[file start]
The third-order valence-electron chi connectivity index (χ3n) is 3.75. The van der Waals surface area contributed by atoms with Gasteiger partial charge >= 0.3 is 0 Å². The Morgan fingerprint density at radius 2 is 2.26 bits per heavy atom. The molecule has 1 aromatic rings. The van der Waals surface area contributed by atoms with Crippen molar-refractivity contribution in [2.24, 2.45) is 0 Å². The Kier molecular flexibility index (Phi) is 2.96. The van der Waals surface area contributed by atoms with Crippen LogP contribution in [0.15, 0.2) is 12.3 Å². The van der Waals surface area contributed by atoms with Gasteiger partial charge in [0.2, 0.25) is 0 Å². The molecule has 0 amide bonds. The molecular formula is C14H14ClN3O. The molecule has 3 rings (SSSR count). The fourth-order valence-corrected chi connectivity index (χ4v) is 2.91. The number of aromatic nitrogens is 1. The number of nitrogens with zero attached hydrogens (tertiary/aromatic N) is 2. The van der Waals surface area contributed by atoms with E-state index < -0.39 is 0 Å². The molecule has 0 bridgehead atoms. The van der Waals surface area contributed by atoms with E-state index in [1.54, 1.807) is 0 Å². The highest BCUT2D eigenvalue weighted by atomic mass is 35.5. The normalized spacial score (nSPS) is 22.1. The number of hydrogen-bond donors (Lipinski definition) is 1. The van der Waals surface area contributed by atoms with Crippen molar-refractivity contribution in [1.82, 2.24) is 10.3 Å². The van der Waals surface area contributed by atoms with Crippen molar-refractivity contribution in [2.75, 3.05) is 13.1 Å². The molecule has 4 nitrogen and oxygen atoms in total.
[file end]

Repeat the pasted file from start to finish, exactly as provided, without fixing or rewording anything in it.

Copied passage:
The third-order valence-electron chi connectivity index (χ3n) is 3.75. The van der Waals surface area contributed by atoms with Gasteiger partial charge >= 0.3 is 0 Å². The Morgan fingerprint density at radius 2 is 2.26 bits per heavy atom. The molecule has 1 aromatic rings. The van der Waals surface area contributed by atoms with Crippen molar-refractivity contribution in [2.24, 2.45) is 0 Å². The Kier molecular flexibility index (Phi) is 2.96. The van der Waals surface area contributed by atoms with Crippen LogP contribution in [0.15, 0.2) is 12.3 Å². The van der Waals surface area contributed by atoms with Gasteiger partial charge in [0.2, 0.25) is 0 Å². The molecule has 0 amide bonds. The molecular formula is C14H14ClN3O. The molecule has 3 rings (SSSR count). The fourth-order valence-corrected chi connectivity index (χ4v) is 2.91. The number of aromatic nitrogens is 1. The number of nitrogens with zero attached hydrogens (tertiary/aromatic N) is 2. The van der Waals surface area contributed by atoms with E-state index < -0.39 is 0 Å². The molecule has 0 bridgehead atoms. The van der Waals surface area contributed by atoms with E-state index in [1.54, 1.807) is 0 Å². The highest BCUT2D eigenvalue weighted by atomic mass is 35.5. The normalized spacial score (nSPS) is 22.1. The number of hydrogen-bond donors (Lipinski definition) is 1. The van der Waals surface area contributed by atoms with Crippen molar-refractivity contribution in [1.82, 2.24) is 10.3 Å². The van der Waals surface area contributed by atoms with Crippen molar-refractivity contribution in [2.75, 3.05) is 13.1 Å². The molecule has 4 nitrogen and oxygen atoms in total.